4. Kittel can be beaten. Sometimes.
Last July, Marcel Kittel appeared unbeatable. He was very much the Sprint King at the Tour de France, and things didn't look like changing for rivals Mark Cavendish, AndrÃ© Greipel, Peter Sagan and co.
Yet last week, Greipel found a way. Twice.
From what I observed, the most telling stage was that to Victor Harbor. Marcel doth not like crosswinds. Greipel, on the other hand, has ridden a few of the Spring Classics the past few seasons, rides for a Classics oriented team and is growing more comfortable in the echelons, and thus can save energy where others spend it. No doubt, I'm sure, Cavendish, who also doesn't falter when the wind blows, and his newly reunited lead out man, Mark Renshaw, who was at the TDU and finished second to Greipel on the final day, would've taken note.
"I still think Cav's the quickest," Renshaw told me, when asked how the Manx Missile will attempt to deal with the pair of German juggernauts come the Tour.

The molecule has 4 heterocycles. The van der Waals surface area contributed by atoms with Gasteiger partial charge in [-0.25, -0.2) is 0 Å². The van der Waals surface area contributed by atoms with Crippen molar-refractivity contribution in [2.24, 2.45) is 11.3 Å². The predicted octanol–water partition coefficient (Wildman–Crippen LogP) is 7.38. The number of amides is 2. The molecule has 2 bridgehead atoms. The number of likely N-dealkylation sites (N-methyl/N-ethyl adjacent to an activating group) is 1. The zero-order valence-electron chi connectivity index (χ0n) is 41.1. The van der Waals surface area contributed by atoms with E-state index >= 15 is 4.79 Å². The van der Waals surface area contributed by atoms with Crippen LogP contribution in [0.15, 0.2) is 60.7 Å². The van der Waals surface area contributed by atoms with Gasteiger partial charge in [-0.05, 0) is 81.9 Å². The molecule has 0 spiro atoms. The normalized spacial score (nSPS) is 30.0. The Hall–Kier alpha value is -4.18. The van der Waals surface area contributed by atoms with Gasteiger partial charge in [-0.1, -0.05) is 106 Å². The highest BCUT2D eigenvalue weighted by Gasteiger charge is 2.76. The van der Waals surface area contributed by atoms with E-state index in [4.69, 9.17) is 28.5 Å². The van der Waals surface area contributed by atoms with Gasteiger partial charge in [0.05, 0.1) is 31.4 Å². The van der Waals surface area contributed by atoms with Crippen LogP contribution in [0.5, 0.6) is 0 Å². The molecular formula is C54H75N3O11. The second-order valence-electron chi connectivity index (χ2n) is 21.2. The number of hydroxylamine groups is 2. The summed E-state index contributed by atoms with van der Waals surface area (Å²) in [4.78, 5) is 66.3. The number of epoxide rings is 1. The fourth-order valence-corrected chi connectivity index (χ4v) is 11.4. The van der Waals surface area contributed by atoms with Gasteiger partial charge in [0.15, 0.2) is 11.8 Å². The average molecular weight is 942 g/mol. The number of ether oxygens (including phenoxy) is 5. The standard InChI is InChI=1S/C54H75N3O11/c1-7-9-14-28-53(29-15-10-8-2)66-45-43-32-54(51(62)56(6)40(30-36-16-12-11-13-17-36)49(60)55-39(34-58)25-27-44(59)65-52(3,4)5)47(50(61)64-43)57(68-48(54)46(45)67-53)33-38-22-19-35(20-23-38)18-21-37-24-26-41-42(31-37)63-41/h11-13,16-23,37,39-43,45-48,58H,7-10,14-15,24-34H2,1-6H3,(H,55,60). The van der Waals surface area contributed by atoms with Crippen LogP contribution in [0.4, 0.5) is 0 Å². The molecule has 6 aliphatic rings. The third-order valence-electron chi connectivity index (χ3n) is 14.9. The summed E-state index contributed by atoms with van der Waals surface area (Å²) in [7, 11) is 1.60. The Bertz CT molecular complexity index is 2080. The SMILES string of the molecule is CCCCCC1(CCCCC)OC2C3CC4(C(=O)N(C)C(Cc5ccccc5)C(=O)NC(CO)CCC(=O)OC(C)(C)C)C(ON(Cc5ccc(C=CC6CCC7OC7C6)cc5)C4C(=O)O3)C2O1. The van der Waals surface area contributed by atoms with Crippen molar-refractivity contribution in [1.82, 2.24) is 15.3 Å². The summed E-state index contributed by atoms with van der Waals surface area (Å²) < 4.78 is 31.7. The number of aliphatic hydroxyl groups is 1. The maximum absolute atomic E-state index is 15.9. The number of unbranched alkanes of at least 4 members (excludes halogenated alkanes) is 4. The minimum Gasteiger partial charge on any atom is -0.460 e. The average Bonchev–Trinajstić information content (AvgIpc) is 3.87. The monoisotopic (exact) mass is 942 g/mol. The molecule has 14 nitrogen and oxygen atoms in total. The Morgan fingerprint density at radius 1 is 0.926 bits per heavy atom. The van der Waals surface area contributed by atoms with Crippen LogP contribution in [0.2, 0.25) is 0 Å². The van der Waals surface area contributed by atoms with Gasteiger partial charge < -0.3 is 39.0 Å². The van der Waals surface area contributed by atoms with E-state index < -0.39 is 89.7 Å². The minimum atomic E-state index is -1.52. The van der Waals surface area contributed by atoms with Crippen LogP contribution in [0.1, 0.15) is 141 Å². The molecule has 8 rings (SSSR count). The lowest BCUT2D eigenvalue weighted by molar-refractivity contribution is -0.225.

5. Did Drapac do enough?
Tell me this: Before the race began, what were you expecting from Drapac? Top five on GC? Maybe an outside chance at the podium? Perhaps a stage win, or at the very least, a podium finish on one of the six stages on offer?
Well, if you expected any of those things, you would've been disappointed.
Drapac's Will Clarke was ever-present in breakaways throughout the Tour Down Under. (Getty Images)
For me, I was a little more lenient, or perhaps the correct word is pragmatic. Up against eighteen of the world's best teams, as well as a youthfully exuberant and preternaturally talented UniSA-Australia outfit, I thought a top five on a stage was realistic, and a top ten on GC would've been something to write home about.